Why money needs to be spent on ‘visible things’

Those were guidelines on how to use the money. It was important that what you did with the money was visible and could be evaluated’, William Owino explained to us after we had asked him about a ‘brochure’ several other respondents had mentioned. One of the studies on the impact of GD’s activities in Siaya also mentions these brochures. In order to ‘emphasize the unconditional nature of the transfer, households were provided with a brochure that listed a large number of potential uses of the transfer.’ 

When being asked which type of photographs and suggestions were included in these brochures, respondents mentioned photographs of newly constructed houses with iron sheets, clothes, food and other gik manenore (‘visible things’). When we inquired further if the depicted uses included drinking alcohol, betting, dancing or other morally ambiguous goods and services, the majority of our respondents dismissed that question by laughing or by adding that field officers had also advised them against using the money for other morally dubious services such as paying prostitutes or bride wealth for a second or third wife.

One of our respondents in Homa Bay took the issue of gik manenore to its extreme by expressing the opinion that GD’s money must be used to build a house with a fixed amount of iron sheets and according to a preassigned architectural plan so that GD, in their evaluation, would be able to identify the houses whose owners had benefited from their program quickly and without much effort. Such practices of ‘anticipatory obedience’ are also implicitly at work in the rationalizations of another respondent. He expected that GD’s field officers who had asked him questions about what he intended to do with the money during the initial survey – questions whose answers had, in his opinion, qualified him to receive the cash transfer – would one day return to see if he had really used the money according to his initially stated intention. The logic employed is clear: The ‘unconditional’ cash transfers needed to be spent on useful and, if possible, visible and countable things so that GD would return with further funds after a positive evaluation.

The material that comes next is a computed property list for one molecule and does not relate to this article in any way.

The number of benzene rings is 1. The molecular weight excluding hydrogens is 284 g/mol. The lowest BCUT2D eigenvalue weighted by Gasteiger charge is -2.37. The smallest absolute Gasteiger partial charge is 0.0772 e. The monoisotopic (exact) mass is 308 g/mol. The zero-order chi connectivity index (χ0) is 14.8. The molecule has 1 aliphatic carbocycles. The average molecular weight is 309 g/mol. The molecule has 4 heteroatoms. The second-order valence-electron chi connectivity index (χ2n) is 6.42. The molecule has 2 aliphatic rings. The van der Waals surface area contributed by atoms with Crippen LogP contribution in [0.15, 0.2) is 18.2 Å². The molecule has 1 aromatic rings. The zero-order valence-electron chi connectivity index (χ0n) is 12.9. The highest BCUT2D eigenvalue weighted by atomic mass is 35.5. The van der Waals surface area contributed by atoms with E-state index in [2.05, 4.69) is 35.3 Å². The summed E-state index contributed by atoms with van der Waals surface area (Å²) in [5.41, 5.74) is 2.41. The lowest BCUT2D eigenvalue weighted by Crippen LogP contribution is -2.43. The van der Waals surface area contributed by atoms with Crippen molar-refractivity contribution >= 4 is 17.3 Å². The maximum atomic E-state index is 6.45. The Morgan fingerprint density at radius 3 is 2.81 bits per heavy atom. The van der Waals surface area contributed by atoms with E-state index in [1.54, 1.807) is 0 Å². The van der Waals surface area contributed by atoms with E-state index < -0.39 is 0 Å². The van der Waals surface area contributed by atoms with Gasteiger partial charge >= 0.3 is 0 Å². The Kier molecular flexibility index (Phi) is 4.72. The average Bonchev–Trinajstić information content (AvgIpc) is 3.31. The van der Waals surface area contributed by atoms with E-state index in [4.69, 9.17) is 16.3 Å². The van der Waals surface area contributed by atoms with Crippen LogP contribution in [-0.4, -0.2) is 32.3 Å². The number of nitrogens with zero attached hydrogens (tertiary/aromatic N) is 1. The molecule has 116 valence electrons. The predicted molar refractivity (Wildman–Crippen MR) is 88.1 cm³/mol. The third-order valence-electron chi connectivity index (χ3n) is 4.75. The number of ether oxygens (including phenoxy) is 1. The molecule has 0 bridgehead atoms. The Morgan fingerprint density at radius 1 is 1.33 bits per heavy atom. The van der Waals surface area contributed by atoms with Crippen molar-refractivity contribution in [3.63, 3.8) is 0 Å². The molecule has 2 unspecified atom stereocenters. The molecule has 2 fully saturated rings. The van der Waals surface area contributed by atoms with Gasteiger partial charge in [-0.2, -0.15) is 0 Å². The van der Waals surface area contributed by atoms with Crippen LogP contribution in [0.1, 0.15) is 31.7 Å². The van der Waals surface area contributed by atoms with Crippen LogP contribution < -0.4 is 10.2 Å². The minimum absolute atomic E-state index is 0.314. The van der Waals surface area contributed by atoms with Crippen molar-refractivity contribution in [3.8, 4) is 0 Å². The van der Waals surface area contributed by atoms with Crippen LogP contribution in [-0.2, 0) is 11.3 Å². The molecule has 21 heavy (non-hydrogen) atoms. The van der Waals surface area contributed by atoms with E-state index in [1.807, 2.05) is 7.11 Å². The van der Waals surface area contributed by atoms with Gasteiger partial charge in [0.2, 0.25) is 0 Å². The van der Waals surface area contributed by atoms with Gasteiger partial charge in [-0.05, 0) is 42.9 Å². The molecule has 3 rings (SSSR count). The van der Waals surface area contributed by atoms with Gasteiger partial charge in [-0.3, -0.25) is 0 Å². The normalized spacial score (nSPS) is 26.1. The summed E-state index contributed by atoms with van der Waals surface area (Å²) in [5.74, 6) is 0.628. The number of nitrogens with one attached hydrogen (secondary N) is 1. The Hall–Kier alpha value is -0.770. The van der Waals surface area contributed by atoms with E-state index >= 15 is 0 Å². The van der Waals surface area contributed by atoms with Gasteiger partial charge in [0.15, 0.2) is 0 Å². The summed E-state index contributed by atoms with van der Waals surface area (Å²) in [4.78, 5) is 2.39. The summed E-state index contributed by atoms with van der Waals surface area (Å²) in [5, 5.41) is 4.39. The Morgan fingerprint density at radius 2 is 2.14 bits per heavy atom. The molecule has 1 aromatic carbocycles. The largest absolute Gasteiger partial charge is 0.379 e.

Recipients understood the relation with GD not as a one-off affair, but as an entrance into a long-term relation of fruitful dependency. In contrast to GD which, like most neoliberal capitalists, understands unconditional cash as a context-independent techno-fix, the inhabitants of Homa Bay framed money as an entity embedded in and crystallizing social power relations.

From such a perspective, free money is not really free, but like Marcel Mauss’ famous gifts, an invitation into a ‘contract by trial’ which has the potential to turn into a long-term relationship benefitting both partners if recipients pass the test and reciprocate with obedience. While some actors framed the offer of unconditional cash as a test that could lead into an ongoing patron-client relationship between charitable donors and obedient recipients, others, the majority who refused to accept GD’s offer, interpreted it as a direct exchange relation with unseen actors.

Why money is never free

‘People in the market and those I met going home told me it is blood money’, Mary, a 40-year old mother remembered. After she had been sampled, Mary had never received money from GD but failed to understand why and believed the village elder had ‘eaten’ her money. She further told us that rumors about ‘blood money’ circulated in church services and funeral festivities. ‘Blood money’ refers to widespread beliefs that accepting GD’s cash implied entering into a debt relation with unknown actors such as a local group sacrificing children or the devil.

Comparable rumors playing with the well-known anthropological trope of money’s (anti)-reproductive potential circulate widely in Homa Bay: Husbands who wake up only to see their wives squatting in a corner of the room laying eggs, a huge snake that lives in Lake Victoria and vomits out all the money GD uses, mobile phones that can be charged under the armpit or find their way into the recipient’s bed if lost or thrown away (many people allegedly threw their phones away in order to cut the link to GD), money that replenishes automatically or a devilish cult of Norwegians that abducts Kenyan babies and transports them to Scandinavia where they are adopted into infertile marriages.

All of these rumors, which are epitomized in a phrase some recipients considered to be GD’s slogan, Idak maber, to idak matin – (‘You live well, but you live short’) – revolve around the same paradox: Money initially offered with no strings attached, but whose reproductive potential will soon demand blood sacrifice or lead to a fundamental change in one’s own reproductive capacities.

Local attempts to ‘conditionalize’ GD’s unconditional cash as well as rumors about tit-for-tat exchanges with the devil undermine GD’s assumption that their cash transfers are perceived by recipients as unconditional. This has two consequences. On the one hand, it questions the validity of studies trying to prove that the program was successful as an unconditional cash transfer program. On the other hand, it urges us to focus on the unintended consequences caused by GD’s intervention. While Western Kenyans who have given consent to participate in the intervention invested their hopes in an ongoing charitable relation with GD, those who have refused to participate – as well as some who did – have been haunted by fear and anxiety triggered by situating GD’s activities in a hidden sphere.